By John Connor Coulston and Maranda Faris
The Friday night sets at Bonnaroo Music and Arts Festival stayed true to their roots, featuring sets from bands playing metal to reggae to indie and rap.
Jam band Umphreys McGee played to a mostly seated crowd during their Friday afternoon set on day two of the festival.
The show, reminiscent of former ‘roo regulars Phish and Widespread Panic, brought in a relatively small crowd for a What Stage show. Many fans were able to get abnormally close to the stage due to many of those nearby were waiting for later shows.
The band followed their set with a 5:15 autograph signing for fans beside Sonic Stage.
One of the most fun Friday sets came from R&B/pop star Janelle Monáe. The songstress and her backing band took the What Stage by storm and played an fun, exhilarating set with one of the largest crowds of the day.
Monáe commanded the stage with her incredible energy and showmanship. She led her band through some of her catchiest tracks including “Tightrope” and “Cold War” all while performing dance numbers and enticing the crowd.
She closed her set with an extended version of her track “Come Alive,” going into the crowd and in true Bonnaroovian fashion, raced around on a security guard’s back delivering high fives to fans.
Beloved indie-rock/pop outfit Vampire Weekend played to packed crowd at the What Stage Friday evening with a solid set list that would thrill any fan.
The four-piece group played tracks from throughout their career in front a floral backdrop complete with a mirror-esc screen and suspended white Corinthian columns. Frontman Ezra Koenig and pianist Rostam Batmanglij led sing-along tracks such as “Horchata” and “Ya Hey” with stellar results.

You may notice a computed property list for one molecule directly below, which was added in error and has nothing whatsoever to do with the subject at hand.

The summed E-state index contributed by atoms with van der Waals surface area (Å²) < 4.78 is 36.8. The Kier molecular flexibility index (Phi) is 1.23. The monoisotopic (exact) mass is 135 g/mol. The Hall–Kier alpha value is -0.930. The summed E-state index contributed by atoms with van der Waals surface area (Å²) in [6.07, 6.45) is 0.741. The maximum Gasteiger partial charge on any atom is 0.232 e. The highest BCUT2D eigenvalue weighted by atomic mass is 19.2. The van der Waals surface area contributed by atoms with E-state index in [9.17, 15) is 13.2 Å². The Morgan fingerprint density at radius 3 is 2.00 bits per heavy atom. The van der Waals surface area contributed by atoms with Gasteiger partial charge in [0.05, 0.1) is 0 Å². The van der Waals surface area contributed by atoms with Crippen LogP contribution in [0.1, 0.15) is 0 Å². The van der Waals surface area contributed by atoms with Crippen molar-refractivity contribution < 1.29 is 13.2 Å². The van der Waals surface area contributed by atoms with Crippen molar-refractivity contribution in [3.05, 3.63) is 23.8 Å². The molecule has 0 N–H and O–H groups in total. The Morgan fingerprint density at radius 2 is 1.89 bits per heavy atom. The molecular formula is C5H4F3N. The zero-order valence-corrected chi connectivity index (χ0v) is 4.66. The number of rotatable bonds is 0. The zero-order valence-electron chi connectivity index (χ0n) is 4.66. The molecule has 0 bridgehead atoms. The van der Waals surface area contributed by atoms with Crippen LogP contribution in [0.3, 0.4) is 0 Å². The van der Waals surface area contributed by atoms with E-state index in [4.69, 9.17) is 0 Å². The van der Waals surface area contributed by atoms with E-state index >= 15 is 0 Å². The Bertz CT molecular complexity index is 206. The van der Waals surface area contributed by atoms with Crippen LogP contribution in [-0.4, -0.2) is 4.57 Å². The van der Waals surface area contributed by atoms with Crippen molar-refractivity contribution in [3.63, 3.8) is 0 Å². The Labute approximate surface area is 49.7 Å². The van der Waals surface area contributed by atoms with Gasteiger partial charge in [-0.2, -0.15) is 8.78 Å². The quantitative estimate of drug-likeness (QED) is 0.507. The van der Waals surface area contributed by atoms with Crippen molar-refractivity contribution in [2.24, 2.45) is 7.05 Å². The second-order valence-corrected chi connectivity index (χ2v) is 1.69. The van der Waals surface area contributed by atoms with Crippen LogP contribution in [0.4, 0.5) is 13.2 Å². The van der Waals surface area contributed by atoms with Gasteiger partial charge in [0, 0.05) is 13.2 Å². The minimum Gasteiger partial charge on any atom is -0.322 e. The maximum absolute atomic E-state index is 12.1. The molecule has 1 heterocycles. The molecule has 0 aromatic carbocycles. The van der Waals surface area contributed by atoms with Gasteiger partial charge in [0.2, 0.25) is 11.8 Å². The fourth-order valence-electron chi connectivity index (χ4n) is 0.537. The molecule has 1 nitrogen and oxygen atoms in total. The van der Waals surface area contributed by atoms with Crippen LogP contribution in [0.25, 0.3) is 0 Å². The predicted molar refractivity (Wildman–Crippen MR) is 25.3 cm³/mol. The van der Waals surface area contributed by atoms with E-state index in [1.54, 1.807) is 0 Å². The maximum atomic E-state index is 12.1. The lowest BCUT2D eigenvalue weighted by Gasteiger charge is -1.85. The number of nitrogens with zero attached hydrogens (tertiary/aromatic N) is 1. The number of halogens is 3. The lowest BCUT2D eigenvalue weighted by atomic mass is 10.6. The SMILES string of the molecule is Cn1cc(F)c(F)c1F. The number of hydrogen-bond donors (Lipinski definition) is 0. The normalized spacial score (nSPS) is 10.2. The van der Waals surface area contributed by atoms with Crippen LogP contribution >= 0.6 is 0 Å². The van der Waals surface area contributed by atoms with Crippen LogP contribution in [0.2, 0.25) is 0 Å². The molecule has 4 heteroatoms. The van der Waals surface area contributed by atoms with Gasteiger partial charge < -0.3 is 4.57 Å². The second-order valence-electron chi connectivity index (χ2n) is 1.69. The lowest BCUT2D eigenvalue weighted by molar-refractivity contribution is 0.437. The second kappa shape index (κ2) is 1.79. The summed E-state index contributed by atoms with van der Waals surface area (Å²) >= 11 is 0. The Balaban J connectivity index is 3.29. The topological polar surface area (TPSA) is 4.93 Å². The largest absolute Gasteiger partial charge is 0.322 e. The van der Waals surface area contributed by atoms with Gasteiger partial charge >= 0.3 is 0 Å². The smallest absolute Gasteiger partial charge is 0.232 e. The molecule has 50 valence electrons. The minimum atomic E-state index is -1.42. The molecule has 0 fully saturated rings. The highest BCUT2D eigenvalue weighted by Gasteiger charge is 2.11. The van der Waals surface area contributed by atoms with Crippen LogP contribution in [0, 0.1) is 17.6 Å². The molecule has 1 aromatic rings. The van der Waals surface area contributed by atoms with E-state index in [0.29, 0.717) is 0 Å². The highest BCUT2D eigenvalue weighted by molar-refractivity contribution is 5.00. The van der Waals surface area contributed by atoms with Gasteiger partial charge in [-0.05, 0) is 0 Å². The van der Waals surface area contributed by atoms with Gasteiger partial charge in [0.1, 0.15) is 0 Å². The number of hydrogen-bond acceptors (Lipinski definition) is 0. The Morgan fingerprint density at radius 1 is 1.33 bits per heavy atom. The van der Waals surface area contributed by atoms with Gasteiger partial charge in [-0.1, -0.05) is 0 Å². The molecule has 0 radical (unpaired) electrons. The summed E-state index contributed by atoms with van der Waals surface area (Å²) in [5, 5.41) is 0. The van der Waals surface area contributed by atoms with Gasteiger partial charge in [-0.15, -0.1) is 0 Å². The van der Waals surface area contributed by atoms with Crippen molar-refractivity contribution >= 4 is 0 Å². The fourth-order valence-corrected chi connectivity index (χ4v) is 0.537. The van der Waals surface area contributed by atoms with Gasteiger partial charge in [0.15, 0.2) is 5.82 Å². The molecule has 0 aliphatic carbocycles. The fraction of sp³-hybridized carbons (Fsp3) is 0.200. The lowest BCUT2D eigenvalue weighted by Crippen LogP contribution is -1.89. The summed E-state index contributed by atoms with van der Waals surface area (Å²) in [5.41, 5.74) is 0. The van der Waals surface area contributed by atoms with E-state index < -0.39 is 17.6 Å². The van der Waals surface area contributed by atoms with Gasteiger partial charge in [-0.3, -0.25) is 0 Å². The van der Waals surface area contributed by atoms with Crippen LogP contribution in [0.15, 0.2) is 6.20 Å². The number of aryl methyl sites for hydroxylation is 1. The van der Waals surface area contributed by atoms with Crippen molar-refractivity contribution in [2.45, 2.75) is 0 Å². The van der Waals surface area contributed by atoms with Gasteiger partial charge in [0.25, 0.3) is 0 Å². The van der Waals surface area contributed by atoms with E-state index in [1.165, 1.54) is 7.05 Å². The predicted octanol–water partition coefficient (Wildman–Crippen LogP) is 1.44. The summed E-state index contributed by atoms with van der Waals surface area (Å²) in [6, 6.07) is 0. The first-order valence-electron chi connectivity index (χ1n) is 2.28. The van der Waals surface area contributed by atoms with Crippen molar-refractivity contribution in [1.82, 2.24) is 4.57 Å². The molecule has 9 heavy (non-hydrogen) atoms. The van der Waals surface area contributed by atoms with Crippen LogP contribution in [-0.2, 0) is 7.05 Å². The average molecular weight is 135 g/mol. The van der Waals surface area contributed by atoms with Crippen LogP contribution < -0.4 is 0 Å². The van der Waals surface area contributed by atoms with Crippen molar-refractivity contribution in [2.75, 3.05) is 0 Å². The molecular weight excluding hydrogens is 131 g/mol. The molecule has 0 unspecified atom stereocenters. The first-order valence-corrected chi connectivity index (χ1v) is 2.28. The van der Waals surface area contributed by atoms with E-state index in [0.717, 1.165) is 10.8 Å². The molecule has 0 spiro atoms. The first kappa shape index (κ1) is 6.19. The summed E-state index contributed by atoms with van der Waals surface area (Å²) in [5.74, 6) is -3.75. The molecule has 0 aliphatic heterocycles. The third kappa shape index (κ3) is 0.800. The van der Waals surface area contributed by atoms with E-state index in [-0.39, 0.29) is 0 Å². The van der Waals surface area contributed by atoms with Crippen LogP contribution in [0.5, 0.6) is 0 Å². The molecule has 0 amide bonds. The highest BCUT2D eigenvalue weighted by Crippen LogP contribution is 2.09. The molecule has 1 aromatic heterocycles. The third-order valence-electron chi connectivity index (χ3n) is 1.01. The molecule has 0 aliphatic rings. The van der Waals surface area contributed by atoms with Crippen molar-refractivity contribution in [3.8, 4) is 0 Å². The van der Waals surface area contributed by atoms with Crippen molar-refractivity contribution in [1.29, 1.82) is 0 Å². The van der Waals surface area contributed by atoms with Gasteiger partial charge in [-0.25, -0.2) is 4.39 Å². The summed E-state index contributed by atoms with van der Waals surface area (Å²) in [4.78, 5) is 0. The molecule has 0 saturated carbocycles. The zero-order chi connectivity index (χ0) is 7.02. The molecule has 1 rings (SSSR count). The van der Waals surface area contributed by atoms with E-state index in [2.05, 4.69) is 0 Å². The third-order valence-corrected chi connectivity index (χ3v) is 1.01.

Crowd favorites included “Cousins” and “Step,” the later of which appears on the group’s latest release, “Modern Vampires of the City.”
Chance the Rapper
Chicago hip-hop artist Chance the Rapper played his first Bonnaroo set late Friday at Bonnaroo’s That Tent.
The 21-year-old emcee stormed the stage with a backing band, playing a soulful rendition of “Everybody’s Something,” followed the energetic “Pusha Man.” While Chance’s most recent work, “Acid Rap,” has been out for over a year, hearing the tracks with live instrumentatiob breathed new life into them.
Chance commanded the stage making sure the crowd was involved with what he calls his “social experiment” show. One of the most apparent takeaways from the set was Chance’s versitaility. He was able to alter his “Acid Rap” tracks to fit a live band, work the stage and sing, especially when he covered the theme song of the children’s show “Arthur.” He was able to turn the simple children’s song originally by Ziggy Marley in a beautiful, inspiring sing-along for all those lucky enough to hear.
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